The summer months offer some of the most intense fishing action of the year!
One reason that’s the case is the bays are full of bait fish. Whether it's mullet, pilchards and pinfish on the flats, menhaden in the bayous or rain minnows in the middle of the bay, the food sources are plentiful and their predators are taking advantage. The majority of feeding takes place in short windows early in the morning and late in the afternoon. While you can catch fish in the middle of the day, your odds are greatly reduced – but still better than if you don’t go fishing at all!
Way up in the bay near the Intracoastal Waterway, lots of trout are feeding on shrimp early in the morning on high falling tides. Most of these fish are in the 14” - 17” range but some bigger ones (22” – 24”) are there, too. In addition to the shrimp, there are a lot of menhaden schooled up near the ICW and in the bayous, so suspending plugs and topwater baits have been working very well. If you get into a good bite but the fish are on the small side, try switching to a bigger lure and working it a little slower. Be prepared for fewer bites since you’re weeding out the smaller fish and giving the bigger fish a chance to eat.
The bull redfish bite has been outstanding on falling tides around the bridges, near the paper mill and close to the port. (I’m sure the pass is probably thick too, but I don’t like to fish there at this time of the year because of heavy boat traffic.) Topwaters work well but you can also use lightweight soft plastics or natural baits such as half dollar sized blue crabs. Although you can get a few bites by letting the crab just sit in the water, it’s more productive to drift it on the current and then reel it back in since fish are usually more reactive to the “natural” look of baits moving with the current. Remember that these fish will probably be over the legal size and must be released, so please take care of them and make sure they’re ready to swim off when you let them go.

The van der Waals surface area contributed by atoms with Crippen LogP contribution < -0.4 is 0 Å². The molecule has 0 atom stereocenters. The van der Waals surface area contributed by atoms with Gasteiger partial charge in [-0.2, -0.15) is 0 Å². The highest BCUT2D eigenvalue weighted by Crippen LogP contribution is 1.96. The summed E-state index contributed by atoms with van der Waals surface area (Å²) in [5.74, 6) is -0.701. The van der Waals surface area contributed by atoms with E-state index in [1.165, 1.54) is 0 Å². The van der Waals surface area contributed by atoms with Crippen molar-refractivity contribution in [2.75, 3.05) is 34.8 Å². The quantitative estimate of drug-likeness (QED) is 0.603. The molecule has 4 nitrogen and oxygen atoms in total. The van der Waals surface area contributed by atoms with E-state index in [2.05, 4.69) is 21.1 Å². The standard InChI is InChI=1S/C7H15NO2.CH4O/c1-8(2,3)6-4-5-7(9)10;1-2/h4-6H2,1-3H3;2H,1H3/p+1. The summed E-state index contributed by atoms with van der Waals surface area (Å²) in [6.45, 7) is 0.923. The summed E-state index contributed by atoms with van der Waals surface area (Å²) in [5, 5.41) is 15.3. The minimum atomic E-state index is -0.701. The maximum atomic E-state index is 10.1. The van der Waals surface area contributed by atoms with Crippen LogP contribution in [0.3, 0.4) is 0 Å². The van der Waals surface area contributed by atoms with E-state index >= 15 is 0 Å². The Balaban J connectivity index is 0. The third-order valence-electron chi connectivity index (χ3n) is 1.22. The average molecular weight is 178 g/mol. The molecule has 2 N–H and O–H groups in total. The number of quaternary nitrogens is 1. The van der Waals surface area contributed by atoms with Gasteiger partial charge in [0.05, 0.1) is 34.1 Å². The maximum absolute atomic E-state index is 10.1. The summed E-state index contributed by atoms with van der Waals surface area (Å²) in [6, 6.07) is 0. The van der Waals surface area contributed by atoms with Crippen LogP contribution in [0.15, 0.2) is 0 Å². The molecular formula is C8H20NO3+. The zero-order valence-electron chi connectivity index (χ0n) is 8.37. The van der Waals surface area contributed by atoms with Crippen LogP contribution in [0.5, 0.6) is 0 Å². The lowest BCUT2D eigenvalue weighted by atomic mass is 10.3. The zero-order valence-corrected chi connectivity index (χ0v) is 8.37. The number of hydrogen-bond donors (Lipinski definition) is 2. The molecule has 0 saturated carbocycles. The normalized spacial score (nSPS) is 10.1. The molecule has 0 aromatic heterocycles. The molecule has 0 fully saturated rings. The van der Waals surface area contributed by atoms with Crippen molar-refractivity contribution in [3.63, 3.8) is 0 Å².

We are still catching plenty of nice sized mangrove snappers around a variety of structure. Docks, seawalls and bridges have been holding fish but they only want to eat when the current is running. Both incoming and outgoing tides have been productive with the key being to position yourself on the up-current side of the structure. Try throwing a few “freebies” out as chum to get them fired up and then cast a piece of bait similar to the chum chunks. Use a small, well-hidden hook and keep feeding line until the fish grabs it and takes off.
As always, if you have questions about what’s biting, how to catch them or want to book a trip, give me a call or shoot me an email.